China ridiculed Western attacks over Xinjiang with digital caricature

15
0
China

A digital illustration of a prominent Chinese propagandist ridiculing Western governments, companies, and the media for criticizing working conditions in China’s Xinjiang Uygur Autonomous Region, home to the country’s Muslim community, has been widely circulated on social media in Asia. This was reported today, March 28, by Reuters.

An illustration by the artist, working under the pseudonym Uheqilin (the name of a one-horned Chinese mythical beast), shows two figures with white pointed hoods, reminiscent of the robes of the American far-right Ku Klux Klan organization, interviewing a scarecrow in a cotton field and black slaves. One of the journalists is holding a microphone with a logo similar to BBC News. At the bottom of the picture, it says, “Could you tell us what kind of unfair treatment you have suffered, Miss Scarecrow?” “I have been sexually assaulted and abused,” reads a poster next to the scarecrow. The scarecrow’s cross bears a hooded figure wearing American Minneapolis police uniforms – an obvious reference to a police officer who pressed his knee to the neck of dying black George Floyd last year, sparking anti-racism in the West.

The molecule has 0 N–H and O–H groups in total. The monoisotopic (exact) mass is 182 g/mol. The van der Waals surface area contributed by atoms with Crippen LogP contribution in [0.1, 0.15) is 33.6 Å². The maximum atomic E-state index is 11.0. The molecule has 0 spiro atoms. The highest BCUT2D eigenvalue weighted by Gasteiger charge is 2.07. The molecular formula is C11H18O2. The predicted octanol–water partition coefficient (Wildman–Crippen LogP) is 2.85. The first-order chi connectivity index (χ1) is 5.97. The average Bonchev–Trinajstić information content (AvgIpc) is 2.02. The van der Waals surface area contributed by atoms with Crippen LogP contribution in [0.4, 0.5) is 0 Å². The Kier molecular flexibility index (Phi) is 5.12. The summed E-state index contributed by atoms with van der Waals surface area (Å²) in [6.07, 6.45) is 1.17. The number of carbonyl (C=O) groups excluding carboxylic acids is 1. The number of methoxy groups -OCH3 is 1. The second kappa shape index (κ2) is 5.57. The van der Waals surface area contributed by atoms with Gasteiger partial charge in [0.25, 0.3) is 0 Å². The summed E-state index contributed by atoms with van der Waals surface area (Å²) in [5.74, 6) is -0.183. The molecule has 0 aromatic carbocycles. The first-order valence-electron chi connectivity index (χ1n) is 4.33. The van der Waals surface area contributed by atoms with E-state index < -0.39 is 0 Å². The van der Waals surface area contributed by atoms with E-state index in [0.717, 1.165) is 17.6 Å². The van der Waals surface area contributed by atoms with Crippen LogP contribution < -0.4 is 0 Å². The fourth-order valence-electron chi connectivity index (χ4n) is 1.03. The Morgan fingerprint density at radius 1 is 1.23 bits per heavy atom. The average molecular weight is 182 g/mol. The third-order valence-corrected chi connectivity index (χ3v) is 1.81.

Western governments and human rights groups have traditionally accused the authorities of the western Chinese region of Xinjiang and the central government of the PRC of “inhuman treatment and torture” of ethnic Uyghurs who practice Islam in local “correctional camps.” Beijing calls them vocational training centers that help combat religious extremism in this region of the country.

ALSO READ:  Söder's failure: Germany's ruling CDU / CSU bloc has cracked

Earlier this year, the BBC claimed that women in such camps were “raped, sexually abused and tortured.” The Chinese Ministry of Foreign Affairs responded by pointing out that the British broadcaster’s reports “have no factual basis” and the people interviewed in BBC reports “have been repeatedly proven to be actors spreading false information.”

Swedish apparel retailer H&M faced public backlash in China last week when local social media users circulated the company’s announcement last year that it would no longer supply cotton from Xinjiang. Since then, many in the PRC have abandoned several foreign clothing brands, including Nike, TOPNEWS notes.